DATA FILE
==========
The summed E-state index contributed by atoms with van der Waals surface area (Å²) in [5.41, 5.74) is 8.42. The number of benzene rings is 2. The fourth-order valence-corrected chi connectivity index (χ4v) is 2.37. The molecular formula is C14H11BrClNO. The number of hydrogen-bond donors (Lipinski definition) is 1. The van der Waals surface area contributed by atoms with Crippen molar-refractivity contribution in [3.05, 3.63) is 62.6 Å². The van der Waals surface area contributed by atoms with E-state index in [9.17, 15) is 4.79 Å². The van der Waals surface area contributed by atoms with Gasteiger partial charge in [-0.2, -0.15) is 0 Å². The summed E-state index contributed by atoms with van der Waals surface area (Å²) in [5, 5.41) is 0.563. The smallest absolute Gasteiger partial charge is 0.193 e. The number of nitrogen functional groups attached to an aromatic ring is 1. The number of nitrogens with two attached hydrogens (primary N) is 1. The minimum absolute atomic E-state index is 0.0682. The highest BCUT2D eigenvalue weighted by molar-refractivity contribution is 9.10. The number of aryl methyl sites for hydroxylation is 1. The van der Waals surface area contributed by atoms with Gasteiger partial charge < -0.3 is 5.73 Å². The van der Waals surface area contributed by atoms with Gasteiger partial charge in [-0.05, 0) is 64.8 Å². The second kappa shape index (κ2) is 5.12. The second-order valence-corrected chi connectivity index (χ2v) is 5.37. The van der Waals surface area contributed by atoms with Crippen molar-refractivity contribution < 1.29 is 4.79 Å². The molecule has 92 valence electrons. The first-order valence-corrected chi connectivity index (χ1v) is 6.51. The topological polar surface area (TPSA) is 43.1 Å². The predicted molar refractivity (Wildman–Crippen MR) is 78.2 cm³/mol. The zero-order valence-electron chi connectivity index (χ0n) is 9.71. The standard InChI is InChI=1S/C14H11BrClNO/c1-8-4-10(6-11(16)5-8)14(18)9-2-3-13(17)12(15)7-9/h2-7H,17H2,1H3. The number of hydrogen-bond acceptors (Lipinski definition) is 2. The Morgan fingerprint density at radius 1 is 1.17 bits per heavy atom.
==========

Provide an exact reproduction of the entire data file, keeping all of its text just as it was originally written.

The summed E-state index contributed by atoms with van der Waals surface area (Å²) in [5.41, 5.74) is 8.42. The number of benzene rings is 2. The fourth-order valence-corrected chi connectivity index (χ4v) is 2.37. The molecular formula is C14H11BrClNO. The number of hydrogen-bond donors (Lipinski definition) is 1. The van der Waals surface area contributed by atoms with Crippen molar-refractivity contribution in [3.05, 3.63) is 62.6 Å². The van der Waals surface area contributed by atoms with E-state index in [9.17, 15) is 4.79 Å². The van der Waals surface area contributed by atoms with Gasteiger partial charge in [-0.2, -0.15) is 0 Å². The summed E-state index contributed by atoms with van der Waals surface area (Å²) in [5, 5.41) is 0.563. The smallest absolute Gasteiger partial charge is 0.193 e. The number of nitrogen functional groups attached to an aromatic ring is 1. The number of nitrogens with two attached hydrogens (primary N) is 1. The minimum absolute atomic E-state index is 0.0682. The highest BCUT2D eigenvalue weighted by molar-refractivity contribution is 9.10. The number of aryl methyl sites for hydroxylation is 1. The van der Waals surface area contributed by atoms with Gasteiger partial charge < -0.3 is 5.73 Å². The van der Waals surface area contributed by atoms with Gasteiger partial charge in [-0.05, 0) is 64.8 Å². The second kappa shape index (κ2) is 5.12. The second-order valence-corrected chi connectivity index (χ2v) is 5.37. The van der Waals surface area contributed by atoms with Crippen molar-refractivity contribution < 1.29 is 4.79 Å². The molecule has 92 valence electrons. The first-order valence-corrected chi connectivity index (χ1v) is 6.51. The topological polar surface area (TPSA) is 43.1 Å². The predicted molar refractivity (Wildman–Crippen MR) is 78.2 cm³/mol. The zero-order valence-electron chi connectivity index (χ0n) is 9.71. The standard InChI is InChI=1S/C14H11BrClNO/c1-8-4-10(6-11(16)5-8)14(18)9-2-3-13(17)12(15)7-9/h2-7H,17H2,1H3. The number of hydrogen-bond acceptors (Lipinski definition) is 2. The Morgan fingerprint density at radius 1 is 1.17 bits per heavy atom.